Five candidates for three seats on the Ketchikan Gateway Borough School Board attended KRBD’s on-air candidate forum Monday. They answered questions about school choice, standardized testing and district finances.

Fawn Mountain Elementary School. (KRBD file photo)

Two of the three open School Board seats are full three-year terms. The candidates running for those seats are incumbent Diane Gubatayao, former school board member David Timmerman and current Ketchikan Gateway Borough Assembly Member Glen Thompson.

There also is a one-year seat open on the school board. Running for that seat are incumbent Glenn Brown and political newcomer Bill Blankenship.

Gubatayao has served one year on the school board. She was appointed to the position after a board member resigned. But, she served on the board previously and has a background in education.

“If I had to summarize my philosophy in a few words, it would be my dedication to empowering students, to empowering them to be the best that can be and to provide them the best education possible,” she said.

Timmerman works in the tourism industry, and previously worked as a city harbormaster and in commercial fishing. He served on the school board from 2009 through 2016, then took a break. Timmerman said he was a high school dropout, and that experience made him realize the importance of keeping kids in school.

Thompson has served on the assembly for two consecutive terms, and can’t run for re-election because of term limits. He served on that body for two previous terms, as well, and said public service is important to him. He said establishing a local school funding formula was his greatest achievement on the assembly.

“I was proud to have spearheaded the effort, because it provided the school district the means to adequately fund the quality education system that we have in Ketchikan, and to build healthy reserves for times of uncertainty,” he said. “And I believe right now, there’s about $3 million in that fund.”

Blankenship has lived in Ketchikan about two years. He’s a pastor, and has worked as a paraprofessional in the local school system. Blankenship said he is passionate about education and providing opportunities for youth.

Brown is completing his first term on the school board. He said he looked back on the goals he listed when he campaigned three years ago, and is happy to say he’s made progress on them all. They were: improving the relationship between the assembly and school board, maintaining the financial health of the district, and increasing career and technical education opportunities.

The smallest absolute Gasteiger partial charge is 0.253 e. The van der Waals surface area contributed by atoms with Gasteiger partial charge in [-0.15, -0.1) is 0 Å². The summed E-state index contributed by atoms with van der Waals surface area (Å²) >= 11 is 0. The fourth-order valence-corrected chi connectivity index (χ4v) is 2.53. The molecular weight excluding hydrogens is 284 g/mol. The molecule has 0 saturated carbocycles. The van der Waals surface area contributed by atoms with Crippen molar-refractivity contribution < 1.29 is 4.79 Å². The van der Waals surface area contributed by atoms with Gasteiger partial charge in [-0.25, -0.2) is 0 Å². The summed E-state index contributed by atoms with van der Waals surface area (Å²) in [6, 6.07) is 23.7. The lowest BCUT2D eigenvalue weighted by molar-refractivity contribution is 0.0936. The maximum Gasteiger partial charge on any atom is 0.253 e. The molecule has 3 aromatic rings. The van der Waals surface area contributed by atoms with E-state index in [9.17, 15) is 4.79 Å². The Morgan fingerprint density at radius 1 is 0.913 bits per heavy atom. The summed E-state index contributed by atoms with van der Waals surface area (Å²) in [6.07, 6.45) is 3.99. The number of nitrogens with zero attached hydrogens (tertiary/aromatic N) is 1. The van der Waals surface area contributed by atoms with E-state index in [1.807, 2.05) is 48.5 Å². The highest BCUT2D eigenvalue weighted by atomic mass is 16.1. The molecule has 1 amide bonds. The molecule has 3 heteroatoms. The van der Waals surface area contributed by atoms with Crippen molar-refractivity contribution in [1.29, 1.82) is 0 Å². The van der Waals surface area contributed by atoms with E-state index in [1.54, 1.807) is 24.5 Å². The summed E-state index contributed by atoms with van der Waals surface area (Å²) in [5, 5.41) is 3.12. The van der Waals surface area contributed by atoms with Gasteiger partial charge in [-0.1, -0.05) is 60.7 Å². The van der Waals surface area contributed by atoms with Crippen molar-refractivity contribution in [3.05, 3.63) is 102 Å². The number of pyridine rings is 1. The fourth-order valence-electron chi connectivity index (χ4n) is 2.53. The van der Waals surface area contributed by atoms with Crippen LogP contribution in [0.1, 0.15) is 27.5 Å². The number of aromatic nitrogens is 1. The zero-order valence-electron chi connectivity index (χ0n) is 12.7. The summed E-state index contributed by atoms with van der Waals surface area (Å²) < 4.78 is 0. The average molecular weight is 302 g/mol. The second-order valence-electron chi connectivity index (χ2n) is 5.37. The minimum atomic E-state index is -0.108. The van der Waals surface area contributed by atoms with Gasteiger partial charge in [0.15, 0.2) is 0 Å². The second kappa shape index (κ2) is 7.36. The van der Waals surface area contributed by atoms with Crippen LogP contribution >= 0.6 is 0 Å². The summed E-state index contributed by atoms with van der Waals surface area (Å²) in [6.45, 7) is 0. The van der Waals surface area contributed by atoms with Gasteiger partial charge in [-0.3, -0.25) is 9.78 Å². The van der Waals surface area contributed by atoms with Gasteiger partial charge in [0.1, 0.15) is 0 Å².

“I think we’ve done that in the last couple years, we’ve had some good things going on in the welding side, some of the relationships we’ve built with the shipyard. And on the maritime front, with the Jack Cotant,” he said. “I’m really looking this coming year to push the relationship between UAS and our district farther on the maritime and fishing front.”

The Jack Cotant is the district’s fishing boat, used for vocational maritime training.

Other candidates agreed that more vocational classes would help students who aren’t planning to head to college. Thompson added that kids also need to learn work ethics to succeed in any career.

School choice is a valued Ketchikan tradition that isn’t available in a lot of places Down South. For the most part, that tradition is intact, but the school board this past year empowered the superintendent to limit enrollment, and direct parents to other schools if classes started getting overcrowded.

All the candidates say they support school choice, and want to maintain that in Ketchikan. But they also understand the need to limit enrollment in certain cases. Timmerman said the district can’t ignore the financial implications, and it has to be an option if needed.

“When it comes down to money, and you’re going to be able to save money and that’s going to help not impact the programs, the curriculums, the actual learning experience and what we’re going to give our kids. There’s a chance that you’re going to have to … put in boundaries,” he said.

The candidates also were asked to pick one thing the community can do to improve local schools. Most agreed that more parental involvement would make a huge difference.

That includes providing input to government and paying attention to what their kids are doing. Here’s Blankenship:

“What happens so many times is we… let the school handle our kids. You can’t do that,” he said. “That’s why we’ve had such a decline in this country in so many different places. The parents aren’t the ones parenting anymore. They’re expecting the schools to do it.”

The five candidates also talked about Ketchikan’s not-so-great scores from the past school year’s state standardized tests. They agreed that those scores, and other standardized tests, are a good guide for the district, but shouldn’t be considered the only measure of Ketchikan’s public school system.

If you’d like to listen to the entire two-hour candidate forum, we have it posted below. Our next election forum is Sept. 20th at 7 p.m., featuring candidates for Ketchikan Gateway Borough Assembly.